Podcast #17: Ada Lovelace

Part 3 of our 4-part FRANKENFRAUEN miniseries, produced by Susan Stone in December 2018.

Professor Laura Scuriatti of Bard College Berlin presents the story of Ada Lovelace, accomplished mathematician. She fits into the Frankenstein puzzle by being the only legitimate child of Lord Byron, who was present at the story’s inception. But of course she achieved a whole lot without ever really meeting him. With a live intro from the Dead Ladies Show at the ACUD Studio.

Also available on Soundcloud, Spotify, Apple Podcasts, RadioPublic, Pocket Casts, Stitcher, and Acast.

Show notes:

Here’s Ada in a little sparkly number, painted by Margaret Sarah Carpenter in 1836.

Ada_Lovelace

Here’s a model Babbage made of the Analytical Engine that he and Ada worked towards, on display in London’s Science Museum.

AnalyticalMachine_Babbage_London

And a sketch of the full ballroom-sized thing, never made in real life:

babbage-analytical-engine

Laura recommends three great books to find out more about Ada: James Essinger’s Ada’s Algorithm; a collection of Ada’s own writing in the dOCUMENTA series 100 Notes – 100 Thoughts; and the graphic novel The Thrilling Adventures of Lovelace and Babbage by Sidney Padua:

LovelaceandBabbagemockup-e1420927216954

Thanks for listening! Our theme music is “Little Lily Swing” by Tri-Tachyon. Check out parts 1, 2 & 4 of our FRANKENFRAUEN miniseries for more fascinating women involved in some way with the classic story of Frankenstein.

Dead Ladies Show #19

Show number 19 is an all-out fantabulous Frankenstein special… bringing you three terrifyingly impressive dead ladies who led unconventional lives and were all somehow tied up with that genre-defining novel: author Mary Shelley, her mother, Urfeminist Mary Wollstonecraft, and Ada Lovelace, computing innovator (and daughter of Lord Byron). Your presenters for the night will be co-hosts Katy Derbyshire and Florian Duijsens, along with Bard College’s own Professor Laura ScuriattiCome along and join us in our favorite venue, the ACUD STUDIO, on Tuesday, 27 November at 8 pm.

Presented (just this once) all in English. €5 or €3 reduced entry (free for BCB students/staff). This edition generously supported by Bard College Berlin. Doors open 7:30 pm – come on time to get a good seat and a good drink!

And if you cannot make it this time, check out the new season of our wonderful podcast (produced by Susan Stone), which just kicked off last month and has already seduced a great many listeners with its presentations on genius Marie Skłodowska Curie and novelist Aphra Behn, plus special features on forgotten German doctor, reformer and writer, Anna Fischer-Dückelmann, and almost forgotten photographer Vivian Maier. Listen wherever you get your casts!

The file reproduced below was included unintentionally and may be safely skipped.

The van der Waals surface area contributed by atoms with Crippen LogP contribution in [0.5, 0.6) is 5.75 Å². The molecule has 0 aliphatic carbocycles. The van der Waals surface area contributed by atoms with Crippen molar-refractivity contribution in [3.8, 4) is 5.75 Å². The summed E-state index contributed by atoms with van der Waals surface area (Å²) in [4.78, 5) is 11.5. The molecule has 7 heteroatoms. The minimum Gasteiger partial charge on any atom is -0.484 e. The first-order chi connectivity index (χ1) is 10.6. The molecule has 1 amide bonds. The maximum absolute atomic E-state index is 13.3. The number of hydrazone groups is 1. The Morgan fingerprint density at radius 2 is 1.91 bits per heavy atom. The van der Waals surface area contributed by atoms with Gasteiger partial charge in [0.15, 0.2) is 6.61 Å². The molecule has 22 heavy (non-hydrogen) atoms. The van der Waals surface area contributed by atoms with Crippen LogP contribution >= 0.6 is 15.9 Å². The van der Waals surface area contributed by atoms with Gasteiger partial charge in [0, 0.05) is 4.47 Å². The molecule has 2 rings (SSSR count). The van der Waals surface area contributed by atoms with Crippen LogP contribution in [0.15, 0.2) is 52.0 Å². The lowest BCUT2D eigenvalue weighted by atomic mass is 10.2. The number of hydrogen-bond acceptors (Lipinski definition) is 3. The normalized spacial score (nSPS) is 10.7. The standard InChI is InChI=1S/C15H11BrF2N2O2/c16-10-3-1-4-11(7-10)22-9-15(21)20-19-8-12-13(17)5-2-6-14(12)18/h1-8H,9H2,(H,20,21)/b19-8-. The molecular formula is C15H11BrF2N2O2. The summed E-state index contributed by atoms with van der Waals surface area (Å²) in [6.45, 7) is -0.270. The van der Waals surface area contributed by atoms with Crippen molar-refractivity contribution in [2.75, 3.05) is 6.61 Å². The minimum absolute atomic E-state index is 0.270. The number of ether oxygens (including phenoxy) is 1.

625px-RothwellMaryShelley

How could we talk about dead ladies and Frankenstein without the original creator, Mary Shelley? Tutored by her philosopher father, including in story-writing, she may or may not have lost her virginity in a cemetery, to her later husband Percy Shelley. Prompted on a rained-in trip to Lake Geneva in the midst of a positively millennial tangle of relationships, Mary first published Frankenstein anonymously in 1818. She lost three children and numerous close friends and relatives before being widowed at 24. Yet she managed to battle depression and raise her surviving son, writing six more novels, plus travel pieces, articles, and short stories, and living on the proceeds. Mary Shelley was a writer with a radical imagination, a woman who challenged social convention and gave us the gift of science fiction.
Mary_Wollstonecraft_Tate_portrait
Her mother Mary Wollstonecraft died eleven days after Mary Shelley’s birth. Best known for her proto-feminist A Vindication of the Rights of Women, she too was never one to do what was expected of her. After publishing her bestselling rant, she moved to France to watch the Revolution unfold, returning to London in 1795 with an illegitimate child fathered by a useless chancer. Baby Mary was conceived out of wedlock too, but her mother swiftly married the philosopher William Godwin to make up for it. Mary Wollstonecraft earned her own living throughout her life, as a lady’s companion, schoolteacher, tutor, and most successfully as a writer of novels, reviews, and philosophical tracts on education. She now has an asteroid in her name.
Ada_Lovelace
Ada Lovelace was the only legitimate child of the poet Lord Byron, one of Mary Shelley’s tight circle of friends present on that fateful stay in Switzerland. Her distant mother, pissed off by her husband abandoning her shortly after the birth, raised Ada to take an interest in mathematics. She built a set of wings in the hope of flying at the age of 12 and became an accomplished mathematician. As an adult, she translated an Italian paper on a proposed machine, the Analytical Engine, which would have been the first computer. Adding notes three times as long as the original, she went ahead and invented the first computer program. Ada Lovelace has sparked imaginations ever since, becoming a popular feminist figure with hundreds of things named after her, including a computer language.